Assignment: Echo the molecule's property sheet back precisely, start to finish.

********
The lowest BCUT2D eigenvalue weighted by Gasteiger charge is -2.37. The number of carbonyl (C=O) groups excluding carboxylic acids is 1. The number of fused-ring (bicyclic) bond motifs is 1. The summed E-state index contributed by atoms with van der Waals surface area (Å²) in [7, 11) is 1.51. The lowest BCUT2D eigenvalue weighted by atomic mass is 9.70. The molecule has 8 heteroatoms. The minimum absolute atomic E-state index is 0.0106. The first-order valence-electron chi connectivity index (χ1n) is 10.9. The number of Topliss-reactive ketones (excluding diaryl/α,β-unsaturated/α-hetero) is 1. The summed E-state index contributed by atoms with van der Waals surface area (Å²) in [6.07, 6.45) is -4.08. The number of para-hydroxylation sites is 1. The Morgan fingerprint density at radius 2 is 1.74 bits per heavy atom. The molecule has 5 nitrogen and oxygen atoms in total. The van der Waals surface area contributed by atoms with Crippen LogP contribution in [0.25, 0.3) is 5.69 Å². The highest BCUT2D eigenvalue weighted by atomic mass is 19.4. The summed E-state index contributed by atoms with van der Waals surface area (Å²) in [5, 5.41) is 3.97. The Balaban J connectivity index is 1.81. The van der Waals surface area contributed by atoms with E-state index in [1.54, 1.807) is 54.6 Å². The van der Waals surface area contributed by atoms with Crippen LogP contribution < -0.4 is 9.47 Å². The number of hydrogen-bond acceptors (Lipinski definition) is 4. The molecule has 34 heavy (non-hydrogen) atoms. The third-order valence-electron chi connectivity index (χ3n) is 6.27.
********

The lowest BCUT2D eigenvalue weighted by Gasteiger charge is -2.37. The number of carbonyl (C=O) groups excluding carboxylic acids is 1. The number of fused-ring (bicyclic) bond motifs is 1. The summed E-state index contributed by atoms with van der Waals surface area (Å²) in [7, 11) is 1.51. The lowest BCUT2D eigenvalue weighted by atomic mass is 9.70. The molecule has 8 heteroatoms. The minimum absolute atomic E-state index is 0.0106. The first-order valence-electron chi connectivity index (χ1n) is 10.9. The number of Topliss-reactive ketones (excluding diaryl/α,β-unsaturated/α-hetero) is 1. The summed E-state index contributed by atoms with van der Waals surface area (Å²) in [6.07, 6.45) is -4.08. The number of para-hydroxylation sites is 1. The Morgan fingerprint density at radius 2 is 1.74 bits per heavy atom. The molecule has 5 nitrogen and oxygen atoms in total. The van der Waals surface area contributed by atoms with Crippen LogP contribution in [0.25, 0.3) is 5.69 Å². The highest BCUT2D eigenvalue weighted by atomic mass is 19.4. The summed E-state index contributed by atoms with van der Waals surface area (Å²) in [5, 5.41) is 3.97. The Balaban J connectivity index is 1.81. The van der Waals surface area contributed by atoms with E-state index in [1.54, 1.807) is 54.6 Å². The van der Waals surface area contributed by atoms with Crippen LogP contribution < -0.4 is 9.47 Å². The number of hydrogen-bond acceptors (Lipinski definition) is 4. The molecule has 34 heavy (non-hydrogen) atoms. The third-order valence-electron chi connectivity index (χ3n) is 6.27.